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Does diet change iron levels in the brain?


New research links iron levels in the brain with diet, though the effects seem to differ for men and women.

To exercise more, seniors should sit less


Getting the recommended 150 minutes of moderate exercise each week may be challenging for some older adults, but researchers say that doesn’t mean they shouldn’t work at it.

People sent 7 million marijuana tweets in a month


Twitter is a marijuana-friendly place, according to a new analysis of every pot-related tweet sent during a one-month period in early 2014.

Bad stuff would happen if your brain didn’t cycle


A study with mice shows how the mammalian brain is able to maintain a constant state of up and down—while under anesthesia, during slow-wave sleep, or even amid calm wakefulness.

How emotion turns dull events into memories


It makes sense that we have strong memories from events that carry a lot of emotion—for example, 9/11 or the birth of a child.

Physicists observe gigantic molecules predicted in 1970


Scientists have experimentally observed for the first time a phenomenon in ultracold, three-atom molecules predicted by Russian theoretical physicist Vitaly Efimov in 1970.

Indigenous people measure carbon that satellites miss


Indigenous people govern about half of all remaining undeveloped land on the planet. New research with indigenous people in the Amazon suggests they may outperform satellites in measuring the true carbon storage potential of the rainforest.

‘Dimmer switch’ gives quasar a whole new look


Astronomers have identified for the first time a “changing look” quasar, a gleaming object in deep space that appears to have its own on-off switch.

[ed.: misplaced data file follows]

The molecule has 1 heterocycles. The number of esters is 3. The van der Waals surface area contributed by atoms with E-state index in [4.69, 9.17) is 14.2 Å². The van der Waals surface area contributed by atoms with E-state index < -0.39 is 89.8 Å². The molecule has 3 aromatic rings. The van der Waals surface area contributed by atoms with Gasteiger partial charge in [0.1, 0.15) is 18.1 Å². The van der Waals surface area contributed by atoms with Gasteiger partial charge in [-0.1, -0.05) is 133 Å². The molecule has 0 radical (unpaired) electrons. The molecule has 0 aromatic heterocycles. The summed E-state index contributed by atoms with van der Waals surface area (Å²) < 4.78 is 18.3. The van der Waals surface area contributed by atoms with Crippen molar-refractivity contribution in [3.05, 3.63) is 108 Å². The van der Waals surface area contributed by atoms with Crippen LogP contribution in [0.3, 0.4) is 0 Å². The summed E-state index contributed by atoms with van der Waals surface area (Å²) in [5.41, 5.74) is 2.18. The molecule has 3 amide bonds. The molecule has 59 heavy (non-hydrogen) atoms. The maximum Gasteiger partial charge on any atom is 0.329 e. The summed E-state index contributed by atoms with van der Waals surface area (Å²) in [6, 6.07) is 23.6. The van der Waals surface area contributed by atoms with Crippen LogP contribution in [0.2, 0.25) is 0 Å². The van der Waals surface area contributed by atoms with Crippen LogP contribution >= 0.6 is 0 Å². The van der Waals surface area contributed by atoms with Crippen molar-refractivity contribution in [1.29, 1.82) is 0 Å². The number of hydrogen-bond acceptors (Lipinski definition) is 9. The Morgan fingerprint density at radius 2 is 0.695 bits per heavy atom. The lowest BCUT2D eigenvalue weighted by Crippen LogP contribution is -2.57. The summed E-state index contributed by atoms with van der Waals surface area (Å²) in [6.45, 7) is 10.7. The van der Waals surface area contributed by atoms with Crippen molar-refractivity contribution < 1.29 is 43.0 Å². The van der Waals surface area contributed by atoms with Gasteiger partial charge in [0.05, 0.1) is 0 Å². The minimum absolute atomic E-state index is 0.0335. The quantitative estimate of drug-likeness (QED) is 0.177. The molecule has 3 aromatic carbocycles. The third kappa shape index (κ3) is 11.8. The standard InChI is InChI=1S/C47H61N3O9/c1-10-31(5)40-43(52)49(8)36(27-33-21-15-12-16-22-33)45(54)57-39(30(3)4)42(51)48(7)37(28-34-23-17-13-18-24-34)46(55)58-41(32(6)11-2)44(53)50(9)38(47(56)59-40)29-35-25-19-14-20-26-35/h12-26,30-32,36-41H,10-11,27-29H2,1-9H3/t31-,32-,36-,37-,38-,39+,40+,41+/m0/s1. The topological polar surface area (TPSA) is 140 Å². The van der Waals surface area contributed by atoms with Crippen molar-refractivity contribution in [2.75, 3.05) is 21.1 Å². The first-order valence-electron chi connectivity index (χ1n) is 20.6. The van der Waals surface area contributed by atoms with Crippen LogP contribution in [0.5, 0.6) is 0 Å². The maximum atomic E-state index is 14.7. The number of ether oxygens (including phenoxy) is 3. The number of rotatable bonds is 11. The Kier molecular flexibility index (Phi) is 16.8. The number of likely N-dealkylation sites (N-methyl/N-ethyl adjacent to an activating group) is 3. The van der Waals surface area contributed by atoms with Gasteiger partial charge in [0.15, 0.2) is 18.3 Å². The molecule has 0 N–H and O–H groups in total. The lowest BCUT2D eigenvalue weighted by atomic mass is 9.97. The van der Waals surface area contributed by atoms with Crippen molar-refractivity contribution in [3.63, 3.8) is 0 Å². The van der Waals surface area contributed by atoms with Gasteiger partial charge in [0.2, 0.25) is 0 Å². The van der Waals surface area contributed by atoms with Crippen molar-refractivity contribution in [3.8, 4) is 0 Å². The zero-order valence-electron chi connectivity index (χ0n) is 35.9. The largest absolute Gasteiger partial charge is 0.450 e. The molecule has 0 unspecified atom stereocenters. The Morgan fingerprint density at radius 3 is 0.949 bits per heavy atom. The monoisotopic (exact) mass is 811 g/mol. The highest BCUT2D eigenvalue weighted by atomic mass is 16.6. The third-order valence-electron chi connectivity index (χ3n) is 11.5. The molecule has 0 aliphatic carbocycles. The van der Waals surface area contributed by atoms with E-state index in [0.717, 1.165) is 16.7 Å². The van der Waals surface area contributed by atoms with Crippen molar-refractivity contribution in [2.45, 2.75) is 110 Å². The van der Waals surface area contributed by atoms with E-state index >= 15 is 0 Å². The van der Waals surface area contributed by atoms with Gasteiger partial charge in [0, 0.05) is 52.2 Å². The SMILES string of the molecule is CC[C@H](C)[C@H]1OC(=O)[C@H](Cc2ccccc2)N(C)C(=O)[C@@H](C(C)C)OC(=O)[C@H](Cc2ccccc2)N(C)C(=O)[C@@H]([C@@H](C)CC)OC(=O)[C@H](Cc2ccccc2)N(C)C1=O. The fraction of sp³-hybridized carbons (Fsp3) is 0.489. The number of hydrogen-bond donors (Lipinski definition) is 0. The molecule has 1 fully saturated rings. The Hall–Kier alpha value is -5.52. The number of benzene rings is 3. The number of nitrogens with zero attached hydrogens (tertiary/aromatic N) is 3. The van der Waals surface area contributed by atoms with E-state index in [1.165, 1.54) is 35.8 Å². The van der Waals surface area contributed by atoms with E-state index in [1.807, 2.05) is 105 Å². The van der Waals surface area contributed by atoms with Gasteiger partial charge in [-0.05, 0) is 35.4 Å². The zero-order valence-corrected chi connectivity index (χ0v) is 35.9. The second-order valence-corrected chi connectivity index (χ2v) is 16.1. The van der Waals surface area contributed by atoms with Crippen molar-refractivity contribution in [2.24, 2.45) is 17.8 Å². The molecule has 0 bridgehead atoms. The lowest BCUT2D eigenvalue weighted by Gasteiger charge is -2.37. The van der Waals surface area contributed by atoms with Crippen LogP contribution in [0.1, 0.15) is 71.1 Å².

Postpartum depression can start during pregnancy


Not all postpartum depression is the same. Researchers say there are three distinct subtypes based on symptoms, and it’s important for doctors to identify the specific type to tailor treatment.

Fish diet may protect baby’s brain from mercury


The benefits of eating fish may do more than just offset the risks of mercury exposure to unborn babies.

Men and women want even-steven relationships


A survey of unmarried, childless men and women between the ages of 18 and 32 in the United States shows most want to split responsibilities equally.

Rare case uncovers missing clue to Fragile X


Fragile X syndrome may not only be a problem of receivers in the brain letting in too much information.

People with autism have uniquely synched brains


In an effort to understand autism spectrum disorder (ASD), researchers have zeroed in on synchronization between different parts of the brain.

‘Lobster shell’ cancer is too stiff to spread


Instead of killing tumor cells outright, doctors are exploring a new anti-cancer strategy that subtly hardens the cells so they can’t invade new areas of the body.

Do your buddies know how long you’ll live?


A new study shows that your personality in your 20s can predict your lifespan. In addition, your close friends can probably recognize the relevant personality traits better than you can.

Hydrogel lets body build ‘mature’ blood vessels


Hydrogels can work like scaffold upon which cells can build tissue. Researchers have created a new version of a hydrogel that can be injected into an internal wound.

Multitasking, not Facebook, hurts freshman GPA


College freshmen who spend a lot of time on social media risk having a lower GPA, but the problem isn’t Facebook.

What does Greenland’s melt mean for sea levels?


As glacial ice melts, sea levels are likely to rise around the globe. How fast this will happen is uncertain, however. In the case of the Greenland Ice Sheet, the more temperatures increase, the faster the ice will melt, according to computer model experiments.

Penny-sized ankles hint first primates lived in trees


Newly-discovered ankle bone fossils smaller than a penny show that our earliest primate ancestors most likely lived in trees.

How the brain remembers to fear danger


It’s been long known that human survival depends a bit on something called “fight or flight.” How this alarm in our brain first goes off, and what other parts of the brain are mobilized to express fear—and remember to avoid danger in the future—have been less clear.


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